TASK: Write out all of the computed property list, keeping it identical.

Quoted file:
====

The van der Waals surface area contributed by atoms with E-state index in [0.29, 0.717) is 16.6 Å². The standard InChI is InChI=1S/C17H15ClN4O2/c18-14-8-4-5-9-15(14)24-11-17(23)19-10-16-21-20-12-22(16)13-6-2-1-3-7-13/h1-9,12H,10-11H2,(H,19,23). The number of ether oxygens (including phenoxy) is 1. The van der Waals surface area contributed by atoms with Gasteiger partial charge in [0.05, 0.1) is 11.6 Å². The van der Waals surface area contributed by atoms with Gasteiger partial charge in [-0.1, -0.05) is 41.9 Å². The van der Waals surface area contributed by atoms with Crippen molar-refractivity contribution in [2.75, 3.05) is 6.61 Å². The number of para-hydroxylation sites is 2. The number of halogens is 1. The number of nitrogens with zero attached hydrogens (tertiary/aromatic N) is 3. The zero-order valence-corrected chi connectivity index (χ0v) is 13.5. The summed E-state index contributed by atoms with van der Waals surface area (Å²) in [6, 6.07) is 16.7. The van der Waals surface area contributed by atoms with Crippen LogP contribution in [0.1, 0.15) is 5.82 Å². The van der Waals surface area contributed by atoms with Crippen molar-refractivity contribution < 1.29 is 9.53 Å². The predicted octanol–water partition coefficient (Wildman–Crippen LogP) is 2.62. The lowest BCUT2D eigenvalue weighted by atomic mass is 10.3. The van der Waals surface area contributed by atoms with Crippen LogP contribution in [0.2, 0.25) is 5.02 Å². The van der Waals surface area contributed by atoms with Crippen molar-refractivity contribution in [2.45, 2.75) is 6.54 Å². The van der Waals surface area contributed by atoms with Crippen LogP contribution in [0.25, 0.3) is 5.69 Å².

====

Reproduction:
The van der Waals surface area contributed by atoms with E-state index in [0.29, 0.717) is 16.6 Å². The standard InChI is InChI=1S/C17H15ClN4O2/c18-14-8-4-5-9-15(14)24-11-17(23)19-10-16-21-20-12-22(16)13-6-2-1-3-7-13/h1-9,12H,10-11H2,(H,19,23). The number of ether oxygens (including phenoxy) is 1. The van der Waals surface area contributed by atoms with Gasteiger partial charge in [0.05, 0.1) is 11.6 Å². The van der Waals surface area contributed by atoms with Gasteiger partial charge in [-0.1, -0.05) is 41.9 Å². The van der Waals surface area contributed by atoms with Crippen molar-refractivity contribution in [2.75, 3.05) is 6.61 Å². The number of para-hydroxylation sites is 2. The number of halogens is 1. The number of nitrogens with zero attached hydrogens (tertiary/aromatic N) is 3. The zero-order valence-corrected chi connectivity index (χ0v) is 13.5. The summed E-state index contributed by atoms with van der Waals surface area (Å²) in [6, 6.07) is 16.7. The van der Waals surface area contributed by atoms with Crippen LogP contribution in [0.1, 0.15) is 5.82 Å². The van der Waals surface area contributed by atoms with Crippen molar-refractivity contribution < 1.29 is 9.53 Å². The predicted octanol–water partition coefficient (Wildman–Crippen LogP) is 2.62. The lowest BCUT2D eigenvalue weighted by atomic mass is 10.3. The van der Waals surface area contributed by atoms with Crippen LogP contribution in [0.2, 0.25) is 5.02 Å². The van der Waals surface area contributed by atoms with Crippen molar-refractivity contribution in [2.45, 2.75) is 6.54 Å². The van der Waals surface area contributed by atoms with Crippen LogP contribution in [0.25, 0.3) is 5.69 Å².